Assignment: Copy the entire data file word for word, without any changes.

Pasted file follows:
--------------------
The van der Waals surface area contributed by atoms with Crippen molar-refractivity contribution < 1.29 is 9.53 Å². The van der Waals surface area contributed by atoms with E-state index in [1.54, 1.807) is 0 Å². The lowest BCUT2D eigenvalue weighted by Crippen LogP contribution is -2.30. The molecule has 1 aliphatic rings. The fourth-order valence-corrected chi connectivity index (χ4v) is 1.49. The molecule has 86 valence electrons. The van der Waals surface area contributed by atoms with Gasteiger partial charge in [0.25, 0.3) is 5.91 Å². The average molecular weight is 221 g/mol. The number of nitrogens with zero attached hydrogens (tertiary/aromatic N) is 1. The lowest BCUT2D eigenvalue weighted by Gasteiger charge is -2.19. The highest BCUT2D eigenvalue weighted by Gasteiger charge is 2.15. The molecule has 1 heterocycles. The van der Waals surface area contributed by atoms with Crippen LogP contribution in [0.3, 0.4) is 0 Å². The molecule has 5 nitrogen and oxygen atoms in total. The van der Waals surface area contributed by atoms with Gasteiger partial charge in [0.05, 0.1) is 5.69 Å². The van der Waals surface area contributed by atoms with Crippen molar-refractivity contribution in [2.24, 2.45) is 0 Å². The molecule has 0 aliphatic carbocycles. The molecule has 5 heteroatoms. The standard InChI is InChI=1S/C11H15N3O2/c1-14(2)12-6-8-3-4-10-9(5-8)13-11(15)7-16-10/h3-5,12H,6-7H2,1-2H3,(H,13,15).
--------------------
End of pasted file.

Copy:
The van der Waals surface area contributed by atoms with Crippen molar-refractivity contribution < 1.29 is 9.53 Å². The van der Waals surface area contributed by atoms with E-state index in [1.54, 1.807) is 0 Å². The lowest BCUT2D eigenvalue weighted by Crippen LogP contribution is -2.30. The molecule has 1 aliphatic rings. The fourth-order valence-corrected chi connectivity index (χ4v) is 1.49. The molecule has 86 valence electrons. The van der Waals surface area contributed by atoms with Gasteiger partial charge in [0.25, 0.3) is 5.91 Å². The average molecular weight is 221 g/mol. The number of nitrogens with zero attached hydrogens (tertiary/aromatic N) is 1. The lowest BCUT2D eigenvalue weighted by Gasteiger charge is -2.19. The highest BCUT2D eigenvalue weighted by Gasteiger charge is 2.15. The molecule has 1 heterocycles. The van der Waals surface area contributed by atoms with Crippen LogP contribution in [0.3, 0.4) is 0 Å². The molecule has 5 nitrogen and oxygen atoms in total. The van der Waals surface area contributed by atoms with Gasteiger partial charge in [0.05, 0.1) is 5.69 Å². The van der Waals surface area contributed by atoms with Crippen molar-refractivity contribution in [2.24, 2.45) is 0 Å². The molecule has 0 aliphatic carbocycles. The molecule has 5 heteroatoms. The standard InChI is InChI=1S/C11H15N3O2/c1-14(2)12-6-8-3-4-10-9(5-8)13-11(15)7-16-10/h3-5,12H,6-7H2,1-2H3,(H,13,15).